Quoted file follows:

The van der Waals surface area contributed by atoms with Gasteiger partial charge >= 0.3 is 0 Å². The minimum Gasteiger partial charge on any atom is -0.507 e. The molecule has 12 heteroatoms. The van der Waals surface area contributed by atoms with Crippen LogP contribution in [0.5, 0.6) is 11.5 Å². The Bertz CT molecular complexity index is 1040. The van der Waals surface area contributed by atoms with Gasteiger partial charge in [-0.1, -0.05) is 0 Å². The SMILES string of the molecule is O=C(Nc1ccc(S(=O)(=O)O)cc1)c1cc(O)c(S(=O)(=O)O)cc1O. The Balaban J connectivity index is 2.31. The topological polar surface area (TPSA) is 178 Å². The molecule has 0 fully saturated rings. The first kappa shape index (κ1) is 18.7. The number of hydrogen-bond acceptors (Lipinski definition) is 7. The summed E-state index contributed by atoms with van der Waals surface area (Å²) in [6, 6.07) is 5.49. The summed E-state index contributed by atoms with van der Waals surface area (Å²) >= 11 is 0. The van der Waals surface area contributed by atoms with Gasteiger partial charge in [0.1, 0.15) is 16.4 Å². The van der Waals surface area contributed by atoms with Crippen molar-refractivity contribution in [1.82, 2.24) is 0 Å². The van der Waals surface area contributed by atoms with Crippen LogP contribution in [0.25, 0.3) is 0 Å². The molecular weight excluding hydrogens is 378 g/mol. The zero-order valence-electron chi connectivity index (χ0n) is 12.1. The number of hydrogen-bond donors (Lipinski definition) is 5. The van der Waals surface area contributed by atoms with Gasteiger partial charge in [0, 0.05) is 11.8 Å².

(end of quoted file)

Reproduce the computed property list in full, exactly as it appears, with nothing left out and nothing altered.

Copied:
The van der Waals surface area contributed by atoms with Gasteiger partial charge >= 0.3 is 0 Å². The minimum Gasteiger partial charge on any atom is -0.507 e. The molecule has 12 heteroatoms. The van der Waals surface area contributed by atoms with Crippen LogP contribution in [0.5, 0.6) is 11.5 Å². The Bertz CT molecular complexity index is 1040. The van der Waals surface area contributed by atoms with Gasteiger partial charge in [-0.1, -0.05) is 0 Å². The SMILES string of the molecule is O=C(Nc1ccc(S(=O)(=O)O)cc1)c1cc(O)c(S(=O)(=O)O)cc1O. The Balaban J connectivity index is 2.31. The topological polar surface area (TPSA) is 178 Å². The molecule has 0 fully saturated rings. The first kappa shape index (κ1) is 18.7. The number of hydrogen-bond acceptors (Lipinski definition) is 7. The summed E-state index contributed by atoms with van der Waals surface area (Å²) in [6, 6.07) is 5.49. The summed E-state index contributed by atoms with van der Waals surface area (Å²) >= 11 is 0. The van der Waals surface area contributed by atoms with Gasteiger partial charge in [0.1, 0.15) is 16.4 Å². The van der Waals surface area contributed by atoms with Crippen molar-refractivity contribution in [1.82, 2.24) is 0 Å². The van der Waals surface area contributed by atoms with Crippen LogP contribution in [0.25, 0.3) is 0 Å². The molecular weight excluding hydrogens is 378 g/mol. The zero-order valence-electron chi connectivity index (χ0n) is 12.1. The number of hydrogen-bond donors (Lipinski definition) is 5. The van der Waals surface area contributed by atoms with Gasteiger partial charge in [0, 0.05) is 11.8 Å².